Front cover of an edition of Gus Was a Friendly Ghost.

Gus Was a Friendly Ghost is a children's picture book of thirty-two pages. It was written by the prolific American author Catherine Wooley under the pseudonym of Jane Thayer and illustrated by Seymour Fleishman. It was first published in the United States in 1961.

Gus, the story's title character and protagonist is a ghost who simply wants everyone to be happy. The building that he haunts is the summer home of the Scott family. Although he has no direct contact with them, Gus is very fond of the Scotts and feels very lonely when they leave in the autumn. While walking outside the house one autumn day, Gus meets a cold mouse. He invites the mouse to come back to his house. The mouse is happy there and decides to stay. Unfortunately, the mouse hates people and when the Scotts return, problems ensue.

A further eight books about Gus the ghost were published between 1966 and 1989.


Mr. and Mrs. Scott and their twin children Phoebe and Sammy spend their summers in an old house in the country. The house is also home to a ghost named Gus. Even though he does not interact with them directly, Gus is very fond of the Scotts. While they are at home, Gus stays in the attic. He rattles chains and makes other noises because he thinks that is what people expect ghosts to do. Although they do not believe in ghosts, the Scotts jokingly say to their friends, "We've got a ghost", when they hear the noises Gus makes.

When autumn comes, the Scotts leave. Gus no longer makes any sounds because there are no people there to hear them. He feels extremely lonely. To make himself feel better, Gus goes out for a walk. He meets a mouse who complains of being cold. Gus invites Mouse to spend the winter at his house. Mouse is reluctant to go there at first because he really hates people. Gus reassures Mouse that there are currently no people there.

Gus magically makes a fire in the fireplace to keep Mouse warm and magically produces cheese for Mouse to eat. Finding newspapers, which he hates, on the beds and mothballs in the drawers, Mouse follows Gus' suggestion and goes up to the attic to sleep. He makes a bed for himself inside an old mattress.

Gus cooks three meals and snacks for Mouse every day. He prepares a great many different cheese-based foods. Mouse never provides Gus with any help. In the evenings, Gus and Mouse sit by the fire and play checkers or prepare popcorn. The light from the fire shines out of the window and smoke comes out of the chimney. This goes unnoticed, however, because no people ever go near the house.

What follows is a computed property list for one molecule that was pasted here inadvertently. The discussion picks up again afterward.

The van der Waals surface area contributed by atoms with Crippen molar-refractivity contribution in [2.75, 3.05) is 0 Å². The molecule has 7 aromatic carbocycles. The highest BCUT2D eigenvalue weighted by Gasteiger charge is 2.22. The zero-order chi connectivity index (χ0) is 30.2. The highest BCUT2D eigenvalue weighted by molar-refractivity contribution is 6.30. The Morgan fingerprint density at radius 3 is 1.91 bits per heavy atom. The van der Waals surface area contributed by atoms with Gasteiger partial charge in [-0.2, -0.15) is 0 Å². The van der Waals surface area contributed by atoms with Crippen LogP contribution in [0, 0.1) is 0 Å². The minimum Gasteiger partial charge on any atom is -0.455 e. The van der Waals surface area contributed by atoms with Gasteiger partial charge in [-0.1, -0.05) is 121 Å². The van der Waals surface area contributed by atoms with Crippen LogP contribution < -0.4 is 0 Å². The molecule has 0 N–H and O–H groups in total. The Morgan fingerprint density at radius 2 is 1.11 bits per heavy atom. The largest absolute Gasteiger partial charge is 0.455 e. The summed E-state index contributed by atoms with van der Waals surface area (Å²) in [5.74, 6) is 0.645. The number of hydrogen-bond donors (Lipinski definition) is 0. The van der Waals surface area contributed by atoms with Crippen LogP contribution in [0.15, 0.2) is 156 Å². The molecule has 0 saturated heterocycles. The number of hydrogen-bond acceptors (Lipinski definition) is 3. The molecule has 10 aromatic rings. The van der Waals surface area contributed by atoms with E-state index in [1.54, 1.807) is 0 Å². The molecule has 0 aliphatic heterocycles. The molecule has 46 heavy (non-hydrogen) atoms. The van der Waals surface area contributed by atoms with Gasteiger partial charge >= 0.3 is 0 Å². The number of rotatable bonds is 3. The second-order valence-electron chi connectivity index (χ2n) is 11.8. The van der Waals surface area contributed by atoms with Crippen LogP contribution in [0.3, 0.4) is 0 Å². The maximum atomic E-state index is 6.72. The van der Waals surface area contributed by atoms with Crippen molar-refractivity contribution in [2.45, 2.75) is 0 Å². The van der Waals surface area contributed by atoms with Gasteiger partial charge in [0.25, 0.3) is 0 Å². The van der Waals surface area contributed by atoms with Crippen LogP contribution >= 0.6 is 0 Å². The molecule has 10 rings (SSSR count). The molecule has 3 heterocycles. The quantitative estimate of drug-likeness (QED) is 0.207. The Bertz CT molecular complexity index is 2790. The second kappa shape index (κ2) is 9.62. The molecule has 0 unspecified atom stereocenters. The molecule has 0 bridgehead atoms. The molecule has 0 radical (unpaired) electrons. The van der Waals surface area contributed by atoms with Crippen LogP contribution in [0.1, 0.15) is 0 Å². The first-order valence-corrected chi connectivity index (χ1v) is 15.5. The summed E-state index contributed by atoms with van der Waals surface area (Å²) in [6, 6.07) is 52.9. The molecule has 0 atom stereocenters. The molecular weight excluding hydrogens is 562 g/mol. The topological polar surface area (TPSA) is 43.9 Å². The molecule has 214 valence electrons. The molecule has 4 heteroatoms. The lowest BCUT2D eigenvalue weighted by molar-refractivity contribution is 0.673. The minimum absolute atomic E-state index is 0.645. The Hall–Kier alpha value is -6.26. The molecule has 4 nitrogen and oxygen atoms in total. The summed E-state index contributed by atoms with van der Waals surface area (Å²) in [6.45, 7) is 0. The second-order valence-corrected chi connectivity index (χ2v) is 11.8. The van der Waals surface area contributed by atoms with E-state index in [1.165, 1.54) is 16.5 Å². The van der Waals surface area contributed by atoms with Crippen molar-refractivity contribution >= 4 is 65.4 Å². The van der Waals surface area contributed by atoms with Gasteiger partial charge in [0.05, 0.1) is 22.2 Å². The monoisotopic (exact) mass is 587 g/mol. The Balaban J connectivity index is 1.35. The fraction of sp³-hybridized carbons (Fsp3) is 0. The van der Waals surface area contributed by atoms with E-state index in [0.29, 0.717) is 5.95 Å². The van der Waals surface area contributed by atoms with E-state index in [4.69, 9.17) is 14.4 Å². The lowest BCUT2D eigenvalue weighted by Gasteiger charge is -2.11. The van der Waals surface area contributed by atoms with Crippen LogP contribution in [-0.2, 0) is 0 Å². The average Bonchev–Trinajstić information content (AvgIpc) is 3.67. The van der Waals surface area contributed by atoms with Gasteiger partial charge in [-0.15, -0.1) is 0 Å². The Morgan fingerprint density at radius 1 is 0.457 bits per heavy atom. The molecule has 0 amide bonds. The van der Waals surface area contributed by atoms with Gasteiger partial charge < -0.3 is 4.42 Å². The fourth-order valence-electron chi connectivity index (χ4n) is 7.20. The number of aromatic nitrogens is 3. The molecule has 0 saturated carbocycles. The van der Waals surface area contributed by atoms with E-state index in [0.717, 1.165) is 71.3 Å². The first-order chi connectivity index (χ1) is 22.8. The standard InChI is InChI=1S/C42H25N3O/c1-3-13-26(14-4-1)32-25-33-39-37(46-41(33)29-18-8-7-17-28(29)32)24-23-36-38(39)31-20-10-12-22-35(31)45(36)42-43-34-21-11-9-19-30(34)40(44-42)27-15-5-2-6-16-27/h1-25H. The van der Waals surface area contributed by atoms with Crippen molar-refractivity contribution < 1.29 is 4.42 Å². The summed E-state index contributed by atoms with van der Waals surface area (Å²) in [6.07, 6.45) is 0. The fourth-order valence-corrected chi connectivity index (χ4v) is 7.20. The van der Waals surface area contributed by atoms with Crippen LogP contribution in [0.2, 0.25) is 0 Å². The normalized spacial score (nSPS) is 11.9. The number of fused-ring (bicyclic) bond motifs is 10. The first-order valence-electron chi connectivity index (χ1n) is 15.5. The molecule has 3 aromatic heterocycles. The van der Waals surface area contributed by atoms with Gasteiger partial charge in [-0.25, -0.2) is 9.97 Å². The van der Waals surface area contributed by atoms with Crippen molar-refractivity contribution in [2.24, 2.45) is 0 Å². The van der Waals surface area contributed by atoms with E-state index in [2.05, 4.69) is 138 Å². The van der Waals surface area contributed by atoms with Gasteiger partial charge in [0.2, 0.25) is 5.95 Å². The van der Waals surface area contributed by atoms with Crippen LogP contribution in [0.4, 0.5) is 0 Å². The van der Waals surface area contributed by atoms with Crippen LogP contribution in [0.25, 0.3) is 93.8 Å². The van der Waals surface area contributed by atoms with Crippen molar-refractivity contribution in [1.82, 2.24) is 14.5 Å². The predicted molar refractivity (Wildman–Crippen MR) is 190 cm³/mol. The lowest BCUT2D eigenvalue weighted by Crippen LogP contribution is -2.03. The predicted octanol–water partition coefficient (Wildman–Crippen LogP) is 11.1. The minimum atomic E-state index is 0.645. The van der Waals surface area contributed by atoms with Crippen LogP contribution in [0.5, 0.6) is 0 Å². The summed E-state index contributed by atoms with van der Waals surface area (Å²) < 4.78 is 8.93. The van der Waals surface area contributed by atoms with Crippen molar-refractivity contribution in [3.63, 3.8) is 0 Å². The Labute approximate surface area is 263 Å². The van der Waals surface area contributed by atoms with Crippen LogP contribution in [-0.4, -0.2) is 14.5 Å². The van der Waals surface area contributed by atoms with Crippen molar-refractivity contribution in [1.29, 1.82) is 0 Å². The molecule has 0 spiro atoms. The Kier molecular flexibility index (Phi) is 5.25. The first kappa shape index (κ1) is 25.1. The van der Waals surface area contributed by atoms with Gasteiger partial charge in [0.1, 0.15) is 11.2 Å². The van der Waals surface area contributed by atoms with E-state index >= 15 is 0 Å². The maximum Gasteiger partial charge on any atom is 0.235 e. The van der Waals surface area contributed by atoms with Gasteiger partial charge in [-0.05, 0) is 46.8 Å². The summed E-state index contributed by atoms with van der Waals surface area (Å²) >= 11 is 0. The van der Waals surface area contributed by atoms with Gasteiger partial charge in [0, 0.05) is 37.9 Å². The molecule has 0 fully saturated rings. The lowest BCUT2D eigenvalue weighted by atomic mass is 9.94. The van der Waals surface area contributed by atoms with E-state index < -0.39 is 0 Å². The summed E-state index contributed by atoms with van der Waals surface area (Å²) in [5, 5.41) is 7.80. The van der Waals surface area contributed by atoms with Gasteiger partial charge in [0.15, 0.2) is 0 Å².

The weather gets warmer and the Scotts return to their summer house. Mouse is unhappy because Gus can no longer cook for him and because he hates people. He decides to scare away the Scotts. He runs about inside the walls. The Scotts hear him and say, "We've got a mouse", although they are not scared away. Mouse then nibbles at some of their food and deliberately spills other food on the floor. He chews a hole in a pillow. He goes up to the attic and makes as much noise as he possibly can while the Scotts are in bed.

Mr. Scott eventually sets a mousetrap. Mouse finds the cheese on the trap hard to resist and almost gets caught in it. Gus stops him and puts up a warning sign in front of it. Mr. Scott sets more traps. Gus puts up warning signs for each of them. Mouse continues trying to scare the Scotts away by making noises. Gus does not want any harm to come to his friend Mouse and does not want the Scotts to be bothered either.

Mouse shows himself to Mrs. Scott on a kitchen shelf and succeeds in scaring her. This makes Gus very angry. He tells Mouse that he will have to follow certain rules if he wants to stay in the house. He must not frighten Mrs. Scott again. He must not nibble or chew the Scotts' food or possessions again. He can go outside and eat seeds instead. The final rule is that Mouse has to be quiet. Mouse agrees to the rules. Seeing that he has frightened his friend, Gus kindly tells Mouse that he will only have to follow those rules until the Scotts leave in the autumn.

Since they can no longer hear Mouse, the Scotts assume that he has gone. Mr. Scott takes away the traps. The Scotts are happy to hear Gus' ghostly sounds coming from the attic again.

When the Scotts eventually leave, Gus and Mouse have a celebration with cheese croquettes for dinner.

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